Gamers have changed the way they play and experience games. Usually I would say that this is a good thing, change usually benefits the consumer. Developers adapt to feedback and make adjustments to high profile games and sequels in order to make them more fun. Developers have again taken player feedback and adjusted their games. Players buy loot boxes, a lot of loot boxes; and now more games than ever have loot boxes built into their structure. Loot boxes can fuck off.
Think of all the different games that introduced loot boxes in 2017 alone. Rainbow Six: Siege added Alpha Packs. Destiny 2 created Bright Engrams. Heroes of the Storm designed Loot Chests. Middle-earth: Shadow of War has Silver, Gold, and Mithril Chests. And Star Wars: Battlefront II is planning on releasing loot Crates.
This is not an exhaustive list, and this is only games that released loot boxes in 2017. Other games with loot boxes include Overwatch, Call of Duty, Halo 5: Guardians, Battlefield 1, Gears of War 4, FIFA, and the list goes on. In each one of these games loot boxes are both earned through gameplay and can be purchased through microtransactions.
But what is the purpose of the loot box? The loot box is designed to keep players playing a game longer. Players become invested in unlocking cool skins, emotes, weapons, gear, cars, orcs, characters, boosts, credits, anything can be locked behind a loot box. The loot box is a digital good similar to a mystery box, you might get something really awesome or you might get a ton of trash.
Gamers feel like they are always just a few matches away from getting another reward. If you put in enough time and effort you will get a crate. Play enough Destiny 2 to level up and you’ll get a Bright Engram. Developers want you to feel like your next reward is just around the corner, to keep you playing and invested within the games economy.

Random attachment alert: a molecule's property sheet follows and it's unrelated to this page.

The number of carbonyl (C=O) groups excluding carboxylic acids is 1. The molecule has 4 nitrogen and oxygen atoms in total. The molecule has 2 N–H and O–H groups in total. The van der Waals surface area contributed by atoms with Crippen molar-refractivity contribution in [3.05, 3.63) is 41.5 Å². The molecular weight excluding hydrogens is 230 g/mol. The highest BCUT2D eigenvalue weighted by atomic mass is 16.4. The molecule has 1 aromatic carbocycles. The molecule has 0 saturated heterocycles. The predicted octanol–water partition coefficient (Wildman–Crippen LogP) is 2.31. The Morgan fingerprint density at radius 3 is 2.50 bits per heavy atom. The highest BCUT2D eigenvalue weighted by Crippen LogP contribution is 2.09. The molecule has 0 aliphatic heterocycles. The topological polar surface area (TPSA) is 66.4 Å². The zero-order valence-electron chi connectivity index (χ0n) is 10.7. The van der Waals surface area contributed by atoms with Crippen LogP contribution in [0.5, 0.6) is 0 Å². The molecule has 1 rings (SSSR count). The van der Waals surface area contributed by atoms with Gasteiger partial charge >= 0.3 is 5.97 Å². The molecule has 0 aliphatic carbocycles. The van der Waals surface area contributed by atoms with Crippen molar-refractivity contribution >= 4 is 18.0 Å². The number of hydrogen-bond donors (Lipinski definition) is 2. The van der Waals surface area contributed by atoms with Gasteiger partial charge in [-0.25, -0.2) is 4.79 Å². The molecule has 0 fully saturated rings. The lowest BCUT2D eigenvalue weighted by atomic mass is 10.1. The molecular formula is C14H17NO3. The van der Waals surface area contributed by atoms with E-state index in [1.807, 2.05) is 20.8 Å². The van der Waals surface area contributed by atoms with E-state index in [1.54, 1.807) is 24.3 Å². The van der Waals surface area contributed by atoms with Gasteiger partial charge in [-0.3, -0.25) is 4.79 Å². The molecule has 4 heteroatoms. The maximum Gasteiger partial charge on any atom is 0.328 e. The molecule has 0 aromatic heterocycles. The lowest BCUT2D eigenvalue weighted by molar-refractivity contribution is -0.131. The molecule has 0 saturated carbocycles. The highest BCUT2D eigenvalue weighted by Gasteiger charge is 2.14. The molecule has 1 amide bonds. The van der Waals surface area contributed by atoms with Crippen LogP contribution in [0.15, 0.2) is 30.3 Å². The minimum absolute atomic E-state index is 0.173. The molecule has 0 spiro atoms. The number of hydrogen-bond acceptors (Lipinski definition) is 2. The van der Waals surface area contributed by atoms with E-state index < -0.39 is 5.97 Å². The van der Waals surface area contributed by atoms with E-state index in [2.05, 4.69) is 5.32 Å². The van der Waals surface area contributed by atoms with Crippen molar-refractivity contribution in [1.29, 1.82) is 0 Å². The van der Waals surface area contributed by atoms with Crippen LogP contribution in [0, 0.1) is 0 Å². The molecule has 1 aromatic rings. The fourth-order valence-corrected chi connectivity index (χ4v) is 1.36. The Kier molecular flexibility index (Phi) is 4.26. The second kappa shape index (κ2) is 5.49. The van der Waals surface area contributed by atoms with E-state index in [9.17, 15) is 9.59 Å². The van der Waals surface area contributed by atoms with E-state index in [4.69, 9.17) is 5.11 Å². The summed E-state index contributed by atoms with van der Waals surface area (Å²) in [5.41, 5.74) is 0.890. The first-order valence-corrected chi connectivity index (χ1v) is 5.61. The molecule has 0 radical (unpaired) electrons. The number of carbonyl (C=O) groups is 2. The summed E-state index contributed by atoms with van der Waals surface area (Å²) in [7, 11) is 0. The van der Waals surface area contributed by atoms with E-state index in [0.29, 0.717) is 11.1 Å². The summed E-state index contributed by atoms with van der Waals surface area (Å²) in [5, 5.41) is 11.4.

However, as players continue to invest time into the game, the frequency of loot box rewards decreases. Loot boxes are designed to be fun to open and give players a rush of endorphins with snazzy animations, cool effects, and fantastically catchy music.
Loot boxes themselves are not my concern. However, they often introduce game and progression systems that alter an entire game’s economy.
Leveling up in Overwatch becomes tediously slow as the developers try to manage how often you get a loot box. Destiny 2 offers a huge experience boost each week, until you unlock 3 Bright Engrams at which time the experience needed to level up becomes astronomical. I can often grab three Bright Engrams in a single play session, but not get my fourth until the much later in the week.
However, a short cut is always available through microtransactions. If you have enough cash (or credit), you can skip the long lines and be rewarded instantly. Loot boxes are designed to be some of the most rewarding experiences in the game, but also sparse and far between. Developers want you to feel like buying a few loot boxes is fun and worthwhile, because you get to skip the grind.
Loot boxes have effectively removed achievements from games. Did you finally defeat the raid boss or achieve the top score in a multiplayer game? Here’s a loot box. You might ask your friend what did you do to obtain that awesome looking gun or costume? They will probably answer “I got it as a random drop from a loot box.” This only encourages the player to keep grinding at a certain game until they get the item that they want, or encourages them to plunk down some cash for a few more chances.
Loot boxes have changed the way games are created. And changed the way gamers play them. I want to explore the world of Middle-earth, kill the strongest most kick ass orc and get the same legendary weapon that my buddies got for doing the same quest. Now in Battlefront II, the only way to unlock new weapons, Star Cards, emotes, or player skins are through the loot box system. It can’t be ignored.
Games are becoming artificially longer because of loot boxes and random rewards. Players aren’t playing games because they are necessarily fun to play, but rather because they might get a loot box soon and finally unlock that Mercy Halloween costume.
These are systems that I don’t want in my games. I don’t feel rewarded from loot boxes. I feel like I am playing a slot machine at Chuck E. Cheese, not the hero of my own making. I want to buy a video game and have access to all of the cool rewards that developers created, not be encouraged to drop more money for a chance at more loot.
The only thing I know, is if players keep buying loot boxes, developers will keep putting them in their games.
How many loot boxes have you bought? Do they bother you in games or can you resist the temptation? Will you be buying Middle-earth: Shadow of War or Star Wars: Battlefront II, even through the loot box controversy?
Something to dig your spoon in,